Kazakhstan invests $4.76 Billion to stabilize Banking System

    The Kazakh government has invested 716 billion tenge ($4.76 billion) to prop up the banking system, two-thirds of a planned bailout, leaving $27 million in reserve.
    The National Wellbeing Fund Samruk-Kazyna, the primary conduit for the state’s economic anti-crisis program, has 364 billion tenge left to invest, of which 240 billion tenge will go into a real estate fund and 120 billion tenge for industrial and infrastructure projects, with 4 billion tenge left for “further measures the stabilize the financial sector.”
    Prime Minister Karim Masimov announced a $4 billion bank bailout in November, part of a planned 2.2 trillion tenge in state spending, almost a fifth of gross domestic product, to prevent the economy from contracting. The government will take $10 billion from the National Oil Fund, created to guard against a decline in crude oil prices.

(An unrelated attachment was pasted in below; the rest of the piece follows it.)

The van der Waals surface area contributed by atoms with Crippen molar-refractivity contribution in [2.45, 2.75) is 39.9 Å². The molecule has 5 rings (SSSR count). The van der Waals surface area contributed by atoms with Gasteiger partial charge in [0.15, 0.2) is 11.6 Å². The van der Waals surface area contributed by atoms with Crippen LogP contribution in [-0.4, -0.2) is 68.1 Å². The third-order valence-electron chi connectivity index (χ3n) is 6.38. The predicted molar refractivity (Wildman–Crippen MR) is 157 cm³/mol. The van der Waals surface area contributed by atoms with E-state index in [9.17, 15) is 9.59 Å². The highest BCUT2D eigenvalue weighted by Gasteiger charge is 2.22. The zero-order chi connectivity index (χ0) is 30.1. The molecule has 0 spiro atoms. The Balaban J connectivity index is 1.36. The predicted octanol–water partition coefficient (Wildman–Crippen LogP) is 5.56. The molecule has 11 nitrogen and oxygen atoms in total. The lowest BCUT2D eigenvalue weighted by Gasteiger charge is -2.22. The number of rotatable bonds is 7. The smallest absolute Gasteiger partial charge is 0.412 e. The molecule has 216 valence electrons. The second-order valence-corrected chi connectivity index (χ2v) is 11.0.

The government expects economic growth to slow to 1 percent this year after gross domestic product expanded 3.2 percent in 2008 to 15.9 trillion tenge. Kazakhstan holds 3.2 percent of the world’s oil reserves according to BP Plc.
    The government’s financial-sector investments focused on the country’s four largest banks, which received 476 billion tenge, the National Wellbeing Fund said today in an e-mailed statement.
    The fund deposited 212 billion tenge in BTA Bank, the country’s biggest lender, before using the money to acquire 75.1 percent of the bank’s common shares.
    Another 39 billion tenge was placed in a central bank account until a decision is made on additional investment in BTA, Arman Dunayev, the lender’s chairman and the fund’s deputy head, said on Feb. 13. Today’s announcement that the fund has only 4 billion tenge left for banks may indicate that BTA won’t see this extra cash.
    Adil Dosymov, a spokesman for BTA, wasn’t available for comment when contacted by Bloomberg News at his office and on his mobile phone.
    The government also said on Feb. 16 that it would give 43 billion tenge to BTA to help the mortgage market and 22 billion tenge to lend small and medium-sized businesses.
    The fund deposited 120 billion tenge each in Kazkommertsbank and Halyk Savings Bank, the country’s second- and third-largest lenders, and 24 billion tenge in Alliance Bank, the fourth-biggest, Bloomberg reports.